Folegandros

Folegandros Cottage

On my first visit to Folegandros in 1991, I stayed in a small one roomed cottage. When I say cottage, you may imagine something far grander than it really was. Just one room. Two thirds of the floor area was taken up by a double bed that touched the walls at three sides. On the other side a bedside table, and a couple of folding chairs. There was a ledge in the wall behind the bed. That was it! I enjoyed staying there! There were sheep in a barn next door, and a bathroom outside - often with a donkey tethered outside. I went back to see the cottage a few years later. Admittedly, it was a wet day. I noticed the goatskins drying nearby and the tannery, and animal smells. Not at all idyllic on that day.

As soon as I got off the bus in 1991, I was offered the cottage. I walked with my landlord-to-be down a lane to the edge of the Chora. And there was the mini one roomed cottage, with the detached outside bathroom with superb views of the monastery. To the left was a stone barn with sheep. On some nights there was a donkey parked outside my door. The building on the other side was being converted for residential use. It was just off the track leading to what looked like an open-air disco - which was shut. Beyond was on olive grove. Perhaps not such an idyllic location when the disco was open. The cost? 500 dr. a night.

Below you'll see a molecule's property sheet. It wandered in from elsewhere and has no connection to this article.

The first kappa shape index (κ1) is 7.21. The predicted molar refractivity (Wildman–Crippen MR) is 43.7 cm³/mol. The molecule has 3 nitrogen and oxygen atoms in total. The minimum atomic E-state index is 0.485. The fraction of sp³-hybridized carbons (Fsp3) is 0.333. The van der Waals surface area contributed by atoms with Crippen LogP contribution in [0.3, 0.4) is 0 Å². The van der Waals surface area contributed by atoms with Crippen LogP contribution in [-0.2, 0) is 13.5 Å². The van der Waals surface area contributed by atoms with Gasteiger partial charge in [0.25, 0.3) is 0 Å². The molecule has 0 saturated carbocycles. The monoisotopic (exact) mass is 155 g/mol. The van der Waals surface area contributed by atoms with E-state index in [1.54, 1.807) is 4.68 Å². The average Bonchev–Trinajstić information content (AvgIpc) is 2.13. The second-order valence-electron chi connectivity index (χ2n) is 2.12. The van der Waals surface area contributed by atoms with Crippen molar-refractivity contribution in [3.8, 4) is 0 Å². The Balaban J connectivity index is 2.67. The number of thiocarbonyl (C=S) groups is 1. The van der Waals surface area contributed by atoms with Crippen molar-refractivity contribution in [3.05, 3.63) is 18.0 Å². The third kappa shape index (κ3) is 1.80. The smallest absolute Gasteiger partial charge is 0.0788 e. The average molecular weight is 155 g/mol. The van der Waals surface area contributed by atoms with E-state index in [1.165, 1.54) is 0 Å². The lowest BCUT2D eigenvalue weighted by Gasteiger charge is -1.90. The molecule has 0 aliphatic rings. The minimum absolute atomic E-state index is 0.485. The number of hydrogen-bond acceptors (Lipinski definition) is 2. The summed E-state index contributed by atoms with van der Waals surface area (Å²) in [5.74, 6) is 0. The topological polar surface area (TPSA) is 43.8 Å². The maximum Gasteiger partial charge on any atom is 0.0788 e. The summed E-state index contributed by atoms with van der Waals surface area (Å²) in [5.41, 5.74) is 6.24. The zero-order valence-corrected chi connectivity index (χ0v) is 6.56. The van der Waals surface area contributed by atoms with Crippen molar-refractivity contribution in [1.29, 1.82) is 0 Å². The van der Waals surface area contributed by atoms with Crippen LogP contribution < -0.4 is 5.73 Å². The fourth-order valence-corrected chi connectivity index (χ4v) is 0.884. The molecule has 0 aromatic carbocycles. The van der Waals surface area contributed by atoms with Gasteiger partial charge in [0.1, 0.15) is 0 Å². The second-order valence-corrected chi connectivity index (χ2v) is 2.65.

Was it a cottage, or was it a barn or sty? It was comfortable enough with its stone walls, beamed ceiling, large bed that almost filled the room and a convenient ledge in the wall behind, but my neighbours were animals! I felt in touch with the past, for this was not a cottage purpose built for tourists. There were all mod cons, across a yard, and I often had to pass a tethered donkey to do my ablutions. I say all mod cons, and so they appeared to be from inside, but outside there was a large water tank on the roof to which water was delivered by tanker. I never did work out the arrangements for delivering water. On the first day the landlord looked dubiously at the tank and said it might be OK if I had a shower the following day. I used the water sparingly and it never ran out during my stay. I saw no water delivered to my tank, either, although I did see water being delivered elsewhere in the Chora. In the centre of the village were a number of wells. There were also taps at the edge of the roads. I only used the latter for washing my hands when eating at tavernas, but I saw how the water supply would have been obtained from the streets before alternative arrangements were made to the houses. I enjoyed living in my cottage. When I went back to 'my' cottage a few years later, I saw the goatskins hanging all round the approach to the cottage. It was hard to see why I had found my stay in the little cottage so idyllic. Either the goatskins were not there in 1989, or I had not noticed them.